Arctic terns top long-distance migration list
12 January 2010, by Tamera Jones
Arctic terns make the longest migration of any animal on the planet, scientists can confirm. The birds fly up to 80,000 kilometres every year while migrating from the Arctic to the Antarctic and back again.
An Arctic tern at Sand Island, High-Arctic Greenland.
As Arctic terns can live for 30 years, this is like making three trips to the moon and back.
Although scientists have long suspected that Arctic terns top the list of long-distance migratory birds, previous estimates suggested they travelled an average of 40,000 kilometres every year.
Now, new technology shows that they travel double this distance.
'This is a mind-boggling achievement for a bird that weighs just over 100 grams,' says the lead author of the research, Dr Carsten Egevang from the Greenland Institute of Natural Resources.
Egevang and colleagues from the British Antarctic Survey, Greenland, Denmark, the US and Iceland describe in the journal Proceedings of the National Academy of Sciences how they tracked the birds using a tiny instrument called a geolocator.
'This is a mind-boggling achievement for a bird that weighs just over 100 grams.'
Dr Carsten Egevang, Greenland Institute of Natural Resources
They attached the devices to 50 Arctic terns' leg rings towards the end of the breeding season on Greenland in July 2007. Another 20 instruments were attached to birds breeding on Iceland in June 2007.
The geolocators weigh just 1.4 grams and, including attachments, make up around 1.9 per cent of an adult's body weight. They record light intensity; when this data is fed into a computer program, scientists can figure out when and where the birds travelled.
The following year the team managed to retrieve ten of the logging devices from the Greenland birds and one logger from the Iceland colony.
As well as confirming their wintering grounds in Antarctica, the researchers discovered that after leaving Greenland and Iceland in August, the terns stop over in the North Atlantic for around a month en route to Antarctica.
'This part of the Atlantic is a region of high marine productivity so it's clear they're using the area to re-fuel before crossing less productive parts of the Atlantic Ocean,' explains Dr Richard Phillips of the British Antarctic Survey, co-author of the paper.
While birds from the same colony followed either the African or South American coastlines, all of the birds followed the same route home. This means that birds from different breeding colonies mix when they're in the Antarctic.
Previous researchers have suggested that Arctic terns circumnavigate the Antarctic continent in early spring before starting their migration back to the Arctic. But Egevang and his colleagues found that the birds spent the Antarctic summer - December to March - in the Atlantic region of the Southern Ocean and didn't venture much further afield.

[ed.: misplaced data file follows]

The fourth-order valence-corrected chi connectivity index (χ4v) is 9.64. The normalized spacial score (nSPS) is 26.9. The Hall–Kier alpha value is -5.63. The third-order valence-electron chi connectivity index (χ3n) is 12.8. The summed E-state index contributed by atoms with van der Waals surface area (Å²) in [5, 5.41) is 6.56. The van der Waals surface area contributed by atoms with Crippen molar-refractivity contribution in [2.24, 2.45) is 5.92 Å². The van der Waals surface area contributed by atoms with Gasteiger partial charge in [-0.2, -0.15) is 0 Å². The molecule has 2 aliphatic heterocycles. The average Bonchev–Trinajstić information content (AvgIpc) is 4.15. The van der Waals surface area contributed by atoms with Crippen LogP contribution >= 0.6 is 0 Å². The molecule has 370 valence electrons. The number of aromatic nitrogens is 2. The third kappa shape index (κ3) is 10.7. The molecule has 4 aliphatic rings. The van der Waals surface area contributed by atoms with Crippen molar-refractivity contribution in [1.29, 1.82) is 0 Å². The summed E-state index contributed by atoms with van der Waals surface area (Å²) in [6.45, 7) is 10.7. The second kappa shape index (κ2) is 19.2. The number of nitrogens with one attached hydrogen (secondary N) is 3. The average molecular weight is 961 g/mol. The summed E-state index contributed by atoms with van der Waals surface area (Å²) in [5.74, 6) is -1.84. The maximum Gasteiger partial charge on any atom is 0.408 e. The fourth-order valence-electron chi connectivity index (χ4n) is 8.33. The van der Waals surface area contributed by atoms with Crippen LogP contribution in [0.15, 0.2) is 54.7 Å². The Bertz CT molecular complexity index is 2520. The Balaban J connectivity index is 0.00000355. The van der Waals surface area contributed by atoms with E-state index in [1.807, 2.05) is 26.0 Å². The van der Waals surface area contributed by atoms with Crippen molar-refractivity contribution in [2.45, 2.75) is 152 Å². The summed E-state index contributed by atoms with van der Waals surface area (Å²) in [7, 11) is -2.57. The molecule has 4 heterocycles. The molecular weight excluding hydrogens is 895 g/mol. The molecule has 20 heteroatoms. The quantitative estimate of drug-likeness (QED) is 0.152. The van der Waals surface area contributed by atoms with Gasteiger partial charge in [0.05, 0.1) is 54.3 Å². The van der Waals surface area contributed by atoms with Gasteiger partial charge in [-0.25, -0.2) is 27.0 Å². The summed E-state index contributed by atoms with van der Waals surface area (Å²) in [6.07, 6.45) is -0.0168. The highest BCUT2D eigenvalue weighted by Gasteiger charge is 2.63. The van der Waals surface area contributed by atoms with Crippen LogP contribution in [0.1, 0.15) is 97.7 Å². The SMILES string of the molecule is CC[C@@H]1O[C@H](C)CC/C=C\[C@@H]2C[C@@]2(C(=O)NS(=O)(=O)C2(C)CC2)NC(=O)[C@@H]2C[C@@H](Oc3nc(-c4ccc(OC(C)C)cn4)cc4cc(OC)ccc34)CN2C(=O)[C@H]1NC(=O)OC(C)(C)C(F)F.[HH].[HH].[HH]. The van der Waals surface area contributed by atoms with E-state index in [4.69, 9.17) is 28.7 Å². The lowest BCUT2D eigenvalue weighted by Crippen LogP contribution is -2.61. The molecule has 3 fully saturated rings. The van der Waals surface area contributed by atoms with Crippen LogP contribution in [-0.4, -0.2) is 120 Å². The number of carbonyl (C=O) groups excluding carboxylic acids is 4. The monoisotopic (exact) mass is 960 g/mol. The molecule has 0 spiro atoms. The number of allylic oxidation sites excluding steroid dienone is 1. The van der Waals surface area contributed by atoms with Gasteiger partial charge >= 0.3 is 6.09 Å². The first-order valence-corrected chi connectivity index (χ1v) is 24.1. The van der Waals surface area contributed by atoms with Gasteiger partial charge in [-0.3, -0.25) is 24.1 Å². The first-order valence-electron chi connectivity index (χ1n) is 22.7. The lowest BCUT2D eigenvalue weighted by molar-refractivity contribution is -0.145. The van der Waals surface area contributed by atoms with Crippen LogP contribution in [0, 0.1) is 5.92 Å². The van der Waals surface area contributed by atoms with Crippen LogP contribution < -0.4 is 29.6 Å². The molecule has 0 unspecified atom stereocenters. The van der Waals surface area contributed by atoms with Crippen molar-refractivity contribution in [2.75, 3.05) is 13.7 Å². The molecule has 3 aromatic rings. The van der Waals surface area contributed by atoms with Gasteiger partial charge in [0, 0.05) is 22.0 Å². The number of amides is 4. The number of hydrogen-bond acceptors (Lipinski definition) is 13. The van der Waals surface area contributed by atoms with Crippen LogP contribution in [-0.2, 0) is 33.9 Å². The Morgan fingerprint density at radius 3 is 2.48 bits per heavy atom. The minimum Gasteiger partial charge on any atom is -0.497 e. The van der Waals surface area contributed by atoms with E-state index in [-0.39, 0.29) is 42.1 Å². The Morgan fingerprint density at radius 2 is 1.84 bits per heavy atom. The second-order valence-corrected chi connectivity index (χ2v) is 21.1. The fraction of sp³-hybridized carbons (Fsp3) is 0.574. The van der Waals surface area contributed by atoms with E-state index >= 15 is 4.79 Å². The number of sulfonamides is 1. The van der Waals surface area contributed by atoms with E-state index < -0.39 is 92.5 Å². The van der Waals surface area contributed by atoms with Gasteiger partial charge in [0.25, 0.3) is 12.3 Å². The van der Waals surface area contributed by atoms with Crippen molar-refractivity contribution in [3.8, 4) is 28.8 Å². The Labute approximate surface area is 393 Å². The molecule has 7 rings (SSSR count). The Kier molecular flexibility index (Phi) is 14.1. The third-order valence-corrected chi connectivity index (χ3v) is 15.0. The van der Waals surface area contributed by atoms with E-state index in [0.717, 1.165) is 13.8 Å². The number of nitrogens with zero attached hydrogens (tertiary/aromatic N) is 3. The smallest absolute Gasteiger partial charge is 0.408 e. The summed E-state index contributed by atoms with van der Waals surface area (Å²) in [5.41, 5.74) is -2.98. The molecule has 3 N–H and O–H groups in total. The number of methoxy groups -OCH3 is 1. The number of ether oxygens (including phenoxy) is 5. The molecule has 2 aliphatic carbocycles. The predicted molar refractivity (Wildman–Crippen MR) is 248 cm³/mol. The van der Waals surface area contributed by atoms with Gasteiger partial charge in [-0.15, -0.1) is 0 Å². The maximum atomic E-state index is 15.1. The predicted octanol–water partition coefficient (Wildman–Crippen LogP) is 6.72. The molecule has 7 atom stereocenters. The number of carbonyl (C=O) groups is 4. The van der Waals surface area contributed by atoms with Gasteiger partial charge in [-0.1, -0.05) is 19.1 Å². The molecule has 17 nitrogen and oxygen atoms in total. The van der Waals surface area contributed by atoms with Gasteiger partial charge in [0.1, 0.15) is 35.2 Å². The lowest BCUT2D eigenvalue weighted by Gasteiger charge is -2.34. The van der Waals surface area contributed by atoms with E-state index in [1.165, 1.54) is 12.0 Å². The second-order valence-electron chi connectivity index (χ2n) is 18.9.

Map showing migration patterns of the Arctic tern, from the breeding sites in Greenland and Iceland to the winter grounds at Antarctica.
'This part of the Southern Ocean is particularly productive and supports higher numbers of Antarctic krill, which is a favourite food for terns,' explains Phillips.
Come April, all the birds embarked on the return journey to the Arctic, taking an anti-clockwise route around the South Atlantic and a clockwise route around the North Atlantic.
'It looks like these incredible birds are exploiting the prevailing global wind systems in the Atlantic, which go clockwise in the north and counter clockwise in the south, making their trip north that much easier. Interestingly this is the same strategy used by Manx and Cory's shearwaters,' says Phillips.
This means the terns took a mere 40 days to travel the huge average distance of 24,270 kilometres from Antarctica to Greenland.
Overall, the return journey to the Arctic took less than half the time it took for the terns to travel south, even though the northbound trip is three quarters the length of the southbound trip - 25,700 kilometres compared with 34,600 kilometres.
By May they reached the same stopover in the North Atlantic they used on their route south.
'The use of these devices on seabirds is not only revolutionising our understanding of migration patterns, but the resulting data on distribution also help address the requirement to identify important biological hotspots,' Phillips adds.
Tracking of Arctic terns Sterna paradisaea reveals longest animal migration
Carsten Egevang, Iain J Stenhouse, Richard A Phillips, Aevar Petersen, James W Fox, and Janet R D Silk
Proceedings of the National Academy of Sciences, January 2010
Interesting? Spread the word using the 'share' menu on the top right.